The NC Department of Environmental Quality and state justice department officials filed a civil complaint against Chemours in Bladen County Court today, asking a judge to force the company to stop discharging all perfluoronated chemicals from its Fayetteville plant into the Cape Fear River.
Attorneys with the NC Department of Justice are representing the state in the case.
DEQ has also begun suspending the company’s wastewater discharge permit for failing to disclose the release of GenX in its effluent. In a strongly worded letter sent today to Chemours, Jay Zimmerman, director of DEQ’s Division of Water Resources, said a review of the discharge permit found “no evidence” indicating the company had told the state it was discharging GenX into the river.
On Aug. 26, 2010, Zimmerman wrote, officials with DuPont met with state environmental officials and assured them that while it would be producing GenX in its manufacturing, it would not be discharging the chemical from the plant. Instead, DuPont maintained GenX would be contained in a “closed loop system.”
DuPont spun off Chemours into a separate company after lawsuits related to discharge of a similar chemical, C8 in West Virginia and Ohio.
DEQ found no evidence that Chemours ever disclosed the GenX discharge until June 2017, when scientific and media reports about the chemical in Wilmington’s drinking water — as well as areas of Brunswick and Pender counties — forced the company’s hand. After DEQ demanded it stop discharging GenX into the river, Chemours finally did so in mid-July.
Nor did Chemours provide health or safety studies about the chemical to state environmental officials until this year — and only at DEQ’s insistence, the letter said.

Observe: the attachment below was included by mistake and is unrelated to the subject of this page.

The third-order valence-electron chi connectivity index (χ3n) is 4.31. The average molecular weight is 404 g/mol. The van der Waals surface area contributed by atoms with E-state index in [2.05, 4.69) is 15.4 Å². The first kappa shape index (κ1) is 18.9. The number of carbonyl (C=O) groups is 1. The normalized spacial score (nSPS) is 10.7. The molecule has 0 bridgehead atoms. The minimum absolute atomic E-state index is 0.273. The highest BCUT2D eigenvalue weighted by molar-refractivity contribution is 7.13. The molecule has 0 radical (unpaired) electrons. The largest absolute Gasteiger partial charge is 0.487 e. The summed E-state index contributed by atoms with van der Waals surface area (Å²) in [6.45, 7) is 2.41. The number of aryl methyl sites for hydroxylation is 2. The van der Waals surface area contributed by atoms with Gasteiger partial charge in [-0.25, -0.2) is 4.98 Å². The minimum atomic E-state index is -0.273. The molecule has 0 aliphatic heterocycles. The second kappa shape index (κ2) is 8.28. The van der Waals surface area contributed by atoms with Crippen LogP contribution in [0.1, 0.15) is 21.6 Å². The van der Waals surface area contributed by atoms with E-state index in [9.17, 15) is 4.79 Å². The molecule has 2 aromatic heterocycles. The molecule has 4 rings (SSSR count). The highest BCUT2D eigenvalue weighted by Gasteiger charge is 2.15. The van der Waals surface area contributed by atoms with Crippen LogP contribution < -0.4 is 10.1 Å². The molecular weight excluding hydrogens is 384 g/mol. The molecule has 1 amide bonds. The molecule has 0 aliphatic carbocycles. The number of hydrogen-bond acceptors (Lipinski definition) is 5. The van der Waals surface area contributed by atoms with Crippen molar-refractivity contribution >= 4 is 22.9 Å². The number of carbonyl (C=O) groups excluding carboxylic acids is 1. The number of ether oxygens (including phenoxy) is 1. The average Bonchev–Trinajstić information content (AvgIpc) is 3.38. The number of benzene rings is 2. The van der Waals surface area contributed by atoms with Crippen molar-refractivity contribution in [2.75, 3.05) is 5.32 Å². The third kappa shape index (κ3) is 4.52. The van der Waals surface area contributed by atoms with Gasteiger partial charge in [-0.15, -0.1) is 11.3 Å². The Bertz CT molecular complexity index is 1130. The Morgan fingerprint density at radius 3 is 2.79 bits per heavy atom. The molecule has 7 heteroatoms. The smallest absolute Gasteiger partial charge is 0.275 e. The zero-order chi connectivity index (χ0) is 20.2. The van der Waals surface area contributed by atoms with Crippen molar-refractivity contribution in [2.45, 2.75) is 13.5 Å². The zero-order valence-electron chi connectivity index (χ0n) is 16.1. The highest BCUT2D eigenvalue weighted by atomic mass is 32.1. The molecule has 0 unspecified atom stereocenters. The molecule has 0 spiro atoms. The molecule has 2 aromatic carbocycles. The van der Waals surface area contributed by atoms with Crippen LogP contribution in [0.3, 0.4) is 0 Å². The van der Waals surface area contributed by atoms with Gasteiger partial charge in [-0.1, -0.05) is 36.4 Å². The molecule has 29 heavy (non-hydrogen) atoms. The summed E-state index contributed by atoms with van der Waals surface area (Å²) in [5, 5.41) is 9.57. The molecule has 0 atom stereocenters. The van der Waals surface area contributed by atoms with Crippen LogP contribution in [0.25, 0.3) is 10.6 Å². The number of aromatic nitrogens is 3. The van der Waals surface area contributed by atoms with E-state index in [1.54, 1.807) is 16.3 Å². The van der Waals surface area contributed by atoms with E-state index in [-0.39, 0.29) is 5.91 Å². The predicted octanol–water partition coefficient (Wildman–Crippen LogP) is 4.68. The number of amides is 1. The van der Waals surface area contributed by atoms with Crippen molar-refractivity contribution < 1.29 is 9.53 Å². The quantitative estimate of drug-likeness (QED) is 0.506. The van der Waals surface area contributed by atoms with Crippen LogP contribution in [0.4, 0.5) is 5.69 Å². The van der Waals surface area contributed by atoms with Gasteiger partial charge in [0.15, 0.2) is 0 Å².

“DuPont and Chemours’s ongoing misrepresentations and inadequate disclosures … have shielded important information from DEQ and the public,” Zimmerman wrote.
In order to keep its permit, Chemours must stop discharging Nafion byproducts — recently discovered in testing by DEQ and the EPA — by Sept. 8. The company also must cease any release of perfluorinated compounds by Oct. 20, and provide full responses to DEQ’s requests for information. So far, DEQ wrote, the information provided has been incomplete.
Zimmerman was among 19 DEQ officials, including former Assistant Secretary Tom Reeder, who received an email last November from NC State University scientist Detlef Knappe about the presence of GenX in the Cape Fear and treated drinking water. Reeder, who now works for Sen. Phil Berger as a policy advisor, did not relate this information to the new administration. It’s unclear why Division of Water Resources staff did not alert incoming Secretary Michael Regan to the email. Regan has said that he did not about GenX in the Cape Fear until June.
It’s also unclear why lawmakers, who have easy access to Reeder, have not publicly said whether they have met with him, or if so, what information they have gleaned. Reeder has not returned messages from NCPW.
Today’s action by DEQ was prompted in part by a deadline set by lawmakers in House Bill 56. In that legislation, which passed both chambers but has yet to be signed by Gov. Cooper, the legislature gave DEQ until Sept. 8 to issue a notice of violation to Chemours or to provided a detailed report explaining why it had not done so.